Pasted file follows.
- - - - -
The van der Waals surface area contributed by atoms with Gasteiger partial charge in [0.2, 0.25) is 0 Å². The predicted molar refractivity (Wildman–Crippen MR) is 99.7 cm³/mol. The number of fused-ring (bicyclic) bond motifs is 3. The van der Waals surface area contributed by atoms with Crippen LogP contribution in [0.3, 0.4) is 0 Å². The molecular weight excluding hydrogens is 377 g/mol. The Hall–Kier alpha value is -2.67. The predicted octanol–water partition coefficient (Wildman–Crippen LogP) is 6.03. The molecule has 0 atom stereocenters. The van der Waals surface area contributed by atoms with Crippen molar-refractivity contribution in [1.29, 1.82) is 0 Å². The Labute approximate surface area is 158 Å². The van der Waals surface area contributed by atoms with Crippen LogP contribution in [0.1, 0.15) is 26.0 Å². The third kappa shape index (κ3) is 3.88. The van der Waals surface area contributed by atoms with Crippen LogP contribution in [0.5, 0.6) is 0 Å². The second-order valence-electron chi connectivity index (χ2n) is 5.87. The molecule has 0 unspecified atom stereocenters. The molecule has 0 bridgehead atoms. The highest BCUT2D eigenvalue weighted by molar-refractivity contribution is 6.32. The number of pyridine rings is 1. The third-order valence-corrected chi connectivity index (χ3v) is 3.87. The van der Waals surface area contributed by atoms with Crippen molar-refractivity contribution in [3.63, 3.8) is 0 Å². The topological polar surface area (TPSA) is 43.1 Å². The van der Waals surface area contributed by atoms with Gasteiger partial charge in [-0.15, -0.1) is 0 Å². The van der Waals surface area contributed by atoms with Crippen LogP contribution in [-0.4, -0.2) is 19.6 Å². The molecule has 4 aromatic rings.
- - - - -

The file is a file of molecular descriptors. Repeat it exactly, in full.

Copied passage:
The van der Waals surface area contributed by atoms with Gasteiger partial charge in [0.2, 0.25) is 0 Å². The predicted molar refractivity (Wildman–Crippen MR) is 99.7 cm³/mol. The number of fused-ring (bicyclic) bond motifs is 3. The van der Waals surface area contributed by atoms with Crippen LogP contribution in [0.3, 0.4) is 0 Å². The molecular weight excluding hydrogens is 377 g/mol. The Hall–Kier alpha value is -2.67. The predicted octanol–water partition coefficient (Wildman–Crippen LogP) is 6.03. The molecule has 0 atom stereocenters. The van der Waals surface area contributed by atoms with Crippen molar-refractivity contribution in [1.29, 1.82) is 0 Å². The Labute approximate surface area is 158 Å². The van der Waals surface area contributed by atoms with Crippen LogP contribution in [0.1, 0.15) is 26.0 Å². The third kappa shape index (κ3) is 3.88. The van der Waals surface area contributed by atoms with Crippen LogP contribution in [0.5, 0.6) is 0 Å². The second-order valence-electron chi connectivity index (χ2n) is 5.87. The molecule has 0 unspecified atom stereocenters. The molecule has 0 bridgehead atoms. The highest BCUT2D eigenvalue weighted by molar-refractivity contribution is 6.32. The number of pyridine rings is 1. The third-order valence-corrected chi connectivity index (χ3v) is 3.87. The van der Waals surface area contributed by atoms with Crippen molar-refractivity contribution in [3.63, 3.8) is 0 Å². The topological polar surface area (TPSA) is 43.1 Å². The van der Waals surface area contributed by atoms with Gasteiger partial charge in [-0.15, -0.1) is 0 Å². The van der Waals surface area contributed by atoms with Crippen LogP contribution in [-0.4, -0.2) is 19.6 Å². The molecule has 4 aromatic rings.